And That Happened: Thursday’s scores and highlights

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Cardinals 6, Brewers 5: Jake Westbrook with career win 100. And get this: dude allowed only one run in six innings and his ERA increased. Which, yes, will happen when you come in at 0.98. It’s now an unsightly 1.10. He talked after the game how 100 was a goal for him. And while, no, it isn’t 300, it represented him being a grinder and sticking around and stuff. I think there’s all kinds of underrated glory in that. 300 game winners are spectacular, but they’re on that far right side of the bell curve with which most folks don’t have a frame of reference. 100 game winners have been around the block and seen a good deal of bad to go with the good and all of that.

Orioles 5, Angels 1: Chris Tillman with eight shutout innings. He’s from Orange County, so maybe it was the home cooking. Unless maybe his mom can’t cook and it was really just like, “hey, awesome, we get to eat at Del Taco!” or something.

Tigers 7, Astros 3: Fourteen innings in Houston, decided when Houston intentionally walked Miguel Cabrera and Prince Fielder to get to Don Kelly. Kelly was up to the challenge and singled in the go-ahead run. Matt Tuiasosopo then doubled in two more followed by a Jhonny Peralta sac fly. Get this: seven shutout innings from the Tiger bullpen. You don’t expect that very often.

Nationals 3, Braves 1: Washington earns the split behind a nice outing from Dan Haren, who was really in need of a nice outing. It was the first time he’d gone past the sixth inning this season. First time he reached the eighth in nearly a year.

White Sox 3, Rangers 1: You know what the real tragedy about all this is? Hector Santiago was not even supposed to be here today! But he was and pitched well (5.1 IP, 2 H, 1 ER, 6K). Then he closed the store to play hockey, went to a wake and tried to win back his ex-girlfriend without even discussing how he felt about his present one.

Phillies 7, Marlins 2: Kyle Kendrick: Phillies ace. He picks up his third win after allowing only two runs over seven innings. Domonic Brown was 3 for 4 with a homer. Ryan Howard had a solo shot. Juan Pierre notched his 600th career steal.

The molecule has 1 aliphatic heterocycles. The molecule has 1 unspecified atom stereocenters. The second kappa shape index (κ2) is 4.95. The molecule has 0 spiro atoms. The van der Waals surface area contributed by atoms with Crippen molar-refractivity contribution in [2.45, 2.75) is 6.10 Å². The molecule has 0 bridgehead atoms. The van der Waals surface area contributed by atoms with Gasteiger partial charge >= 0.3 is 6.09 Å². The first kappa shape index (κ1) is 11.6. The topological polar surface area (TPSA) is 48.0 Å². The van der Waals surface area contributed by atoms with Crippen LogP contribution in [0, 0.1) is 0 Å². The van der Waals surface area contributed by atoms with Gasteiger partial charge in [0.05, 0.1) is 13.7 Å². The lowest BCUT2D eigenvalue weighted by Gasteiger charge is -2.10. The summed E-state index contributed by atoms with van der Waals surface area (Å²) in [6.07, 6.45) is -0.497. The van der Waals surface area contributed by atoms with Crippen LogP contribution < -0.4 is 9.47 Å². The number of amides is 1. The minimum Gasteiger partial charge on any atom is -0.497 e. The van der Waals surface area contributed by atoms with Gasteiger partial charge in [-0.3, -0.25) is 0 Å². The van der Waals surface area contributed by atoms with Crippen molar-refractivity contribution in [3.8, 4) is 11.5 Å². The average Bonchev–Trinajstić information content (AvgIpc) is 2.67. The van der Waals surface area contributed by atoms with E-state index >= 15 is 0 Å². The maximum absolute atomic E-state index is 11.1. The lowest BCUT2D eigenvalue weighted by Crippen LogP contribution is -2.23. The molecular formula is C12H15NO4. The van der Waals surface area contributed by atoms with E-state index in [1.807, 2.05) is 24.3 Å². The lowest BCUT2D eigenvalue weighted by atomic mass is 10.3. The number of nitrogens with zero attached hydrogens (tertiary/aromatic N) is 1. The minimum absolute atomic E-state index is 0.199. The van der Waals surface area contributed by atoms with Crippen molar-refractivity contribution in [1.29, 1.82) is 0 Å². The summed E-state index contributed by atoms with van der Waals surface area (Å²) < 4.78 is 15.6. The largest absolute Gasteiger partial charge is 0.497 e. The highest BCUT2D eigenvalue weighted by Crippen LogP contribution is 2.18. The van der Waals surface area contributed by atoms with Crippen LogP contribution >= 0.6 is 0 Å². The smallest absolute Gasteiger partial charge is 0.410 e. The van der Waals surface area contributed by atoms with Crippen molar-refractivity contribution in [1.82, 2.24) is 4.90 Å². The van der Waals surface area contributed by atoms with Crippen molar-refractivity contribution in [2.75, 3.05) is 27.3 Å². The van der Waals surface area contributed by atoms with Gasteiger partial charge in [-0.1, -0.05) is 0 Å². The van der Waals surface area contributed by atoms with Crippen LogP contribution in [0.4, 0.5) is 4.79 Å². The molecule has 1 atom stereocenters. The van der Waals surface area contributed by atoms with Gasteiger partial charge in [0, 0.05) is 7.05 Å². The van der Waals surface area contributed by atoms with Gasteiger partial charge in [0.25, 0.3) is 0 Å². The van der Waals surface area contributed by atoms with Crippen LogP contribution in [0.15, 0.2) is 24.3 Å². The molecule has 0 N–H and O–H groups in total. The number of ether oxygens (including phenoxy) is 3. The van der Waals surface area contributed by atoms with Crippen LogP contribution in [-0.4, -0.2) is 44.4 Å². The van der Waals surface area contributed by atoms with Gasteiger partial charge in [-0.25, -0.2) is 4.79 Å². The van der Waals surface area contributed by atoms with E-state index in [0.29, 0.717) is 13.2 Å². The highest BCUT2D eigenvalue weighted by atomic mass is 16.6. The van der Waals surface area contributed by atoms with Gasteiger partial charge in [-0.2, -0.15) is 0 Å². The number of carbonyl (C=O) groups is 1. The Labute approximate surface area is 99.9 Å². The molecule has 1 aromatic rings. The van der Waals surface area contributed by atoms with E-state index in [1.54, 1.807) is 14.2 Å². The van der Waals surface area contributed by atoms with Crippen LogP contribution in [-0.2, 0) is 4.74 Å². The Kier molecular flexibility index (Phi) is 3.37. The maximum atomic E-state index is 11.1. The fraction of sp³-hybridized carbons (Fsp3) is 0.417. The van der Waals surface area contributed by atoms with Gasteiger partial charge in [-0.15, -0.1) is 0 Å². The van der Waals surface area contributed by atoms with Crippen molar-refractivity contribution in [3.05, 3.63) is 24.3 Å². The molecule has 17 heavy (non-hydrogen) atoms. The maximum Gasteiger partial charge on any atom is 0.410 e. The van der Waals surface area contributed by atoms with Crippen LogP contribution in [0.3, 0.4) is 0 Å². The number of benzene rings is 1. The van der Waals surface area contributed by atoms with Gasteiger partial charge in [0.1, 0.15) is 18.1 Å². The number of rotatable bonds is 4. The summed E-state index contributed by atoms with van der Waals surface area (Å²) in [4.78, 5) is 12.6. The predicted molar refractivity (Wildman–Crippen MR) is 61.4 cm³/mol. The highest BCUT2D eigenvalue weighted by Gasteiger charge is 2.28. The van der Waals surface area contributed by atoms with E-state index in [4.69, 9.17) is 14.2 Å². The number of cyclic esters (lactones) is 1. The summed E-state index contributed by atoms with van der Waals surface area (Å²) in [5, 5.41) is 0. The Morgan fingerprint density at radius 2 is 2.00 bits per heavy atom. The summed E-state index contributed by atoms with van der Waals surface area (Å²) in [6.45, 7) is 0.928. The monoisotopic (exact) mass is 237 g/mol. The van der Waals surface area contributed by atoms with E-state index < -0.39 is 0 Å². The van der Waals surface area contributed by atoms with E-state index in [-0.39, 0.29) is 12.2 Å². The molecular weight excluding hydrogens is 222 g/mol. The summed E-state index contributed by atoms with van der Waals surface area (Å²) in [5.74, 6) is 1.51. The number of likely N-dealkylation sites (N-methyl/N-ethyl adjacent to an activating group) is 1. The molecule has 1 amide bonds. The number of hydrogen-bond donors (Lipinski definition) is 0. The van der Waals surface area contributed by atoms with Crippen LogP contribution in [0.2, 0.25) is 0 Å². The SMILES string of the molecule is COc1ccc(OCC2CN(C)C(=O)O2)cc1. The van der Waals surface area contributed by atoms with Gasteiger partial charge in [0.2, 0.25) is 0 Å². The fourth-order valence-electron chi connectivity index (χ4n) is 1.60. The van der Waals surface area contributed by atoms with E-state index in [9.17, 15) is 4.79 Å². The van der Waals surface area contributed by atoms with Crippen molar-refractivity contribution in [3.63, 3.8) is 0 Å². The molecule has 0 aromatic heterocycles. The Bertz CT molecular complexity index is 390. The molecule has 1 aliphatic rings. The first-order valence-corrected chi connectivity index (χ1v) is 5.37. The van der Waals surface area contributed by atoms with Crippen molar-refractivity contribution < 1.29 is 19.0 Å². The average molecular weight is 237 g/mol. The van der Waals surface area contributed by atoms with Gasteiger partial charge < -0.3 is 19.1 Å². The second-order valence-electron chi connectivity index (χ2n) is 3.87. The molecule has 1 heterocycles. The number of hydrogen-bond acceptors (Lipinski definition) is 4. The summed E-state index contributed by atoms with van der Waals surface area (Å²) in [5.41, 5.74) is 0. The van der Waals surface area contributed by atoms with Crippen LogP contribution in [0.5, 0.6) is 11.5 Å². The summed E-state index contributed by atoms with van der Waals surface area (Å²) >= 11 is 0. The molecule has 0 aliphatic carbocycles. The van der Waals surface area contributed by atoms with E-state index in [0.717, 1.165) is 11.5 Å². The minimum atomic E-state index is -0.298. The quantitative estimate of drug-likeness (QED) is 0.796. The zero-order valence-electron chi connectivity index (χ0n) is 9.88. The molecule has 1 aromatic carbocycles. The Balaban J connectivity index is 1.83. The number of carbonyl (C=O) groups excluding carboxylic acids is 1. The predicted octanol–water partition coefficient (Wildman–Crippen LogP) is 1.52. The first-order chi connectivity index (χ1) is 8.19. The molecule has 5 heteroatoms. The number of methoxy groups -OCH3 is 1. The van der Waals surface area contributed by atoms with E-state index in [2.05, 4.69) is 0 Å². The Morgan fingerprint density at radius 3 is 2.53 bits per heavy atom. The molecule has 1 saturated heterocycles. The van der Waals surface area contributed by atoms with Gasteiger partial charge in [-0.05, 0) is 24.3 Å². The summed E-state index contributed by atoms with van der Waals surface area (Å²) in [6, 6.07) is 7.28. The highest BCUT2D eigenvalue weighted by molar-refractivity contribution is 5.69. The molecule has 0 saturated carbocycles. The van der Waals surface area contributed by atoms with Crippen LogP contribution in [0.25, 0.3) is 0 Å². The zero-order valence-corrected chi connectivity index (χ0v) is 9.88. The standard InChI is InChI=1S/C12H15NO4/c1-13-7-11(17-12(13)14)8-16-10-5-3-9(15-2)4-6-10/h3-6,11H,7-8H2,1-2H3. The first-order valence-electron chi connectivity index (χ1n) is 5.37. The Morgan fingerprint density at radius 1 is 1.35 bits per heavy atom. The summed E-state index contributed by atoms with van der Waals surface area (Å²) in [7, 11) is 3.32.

Red Sox 3, Blue Jays 1: The Blue Jays waked a lot of Red Sox. How many times did they walk the Red Sox?

Haha, no, actually it was ten. And David Ortiz even took the day off. Man.

Padres 4, Cubs 2:  Travis Wood deserved better, but bad defense and bad bullpen work did him in.

Rays vs. Royals: POSTPONED: Last time I was here, it was rainin, doesn’t rain here anymore. The streets were drowned, and the water’s waining, all the runes washed to shore. Now I’m here lookin’ through the rubble, tryin’ to find out who we were. Last time I was here, it was rainin, ain’t rainin’ anymore.

Max Scherzer, with broken nose, strikes out 10 Phillies over seven shutout innings

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Nationals starter Max Scherzer bunted a ball into his face during batting practice on Tuesday, breaking his nose in the process. He ended up with a gnarly looking shiner around his right eye, making him appear a bit like Terminator. Scherzer still took the ball to start the second game of Wednesday night’s doubleheader against the Phillies.

Despite the injury, Scherzer was incredibly effective, limiting the Phillies to four hits and two walks across seven shutout innings, striking out 10 batters in the process. He might even have had some extra adrenaline going, as he averaged 96.2 MPH on his fastball, his highest average fastball velocity in a game since September 2012, per MLB.com’s Jamal Collier. The Nationals provided Scherzer with just one run of support, coming on a Brian Dozier solo home run off of Jake Arrieta in the second inning, but it was enough.

Wander Suero worked a scoreless top of the eighth with a pair of strikeouts. Victor Robles added a solo homer off of Pat Neshek in the bottom half. Closer Sean Doolittle took over in the ninth, working a 1-2-3 frame to give the Nats their 2-0 victory.

Over his last six starts, Scherzer now has a 0.88 ERA with a 59/8 K/BB ratio across 41 innings. He has gone six innings, struck out at least nine batters, and held the opposition to two or fewer runs in each of those six starts.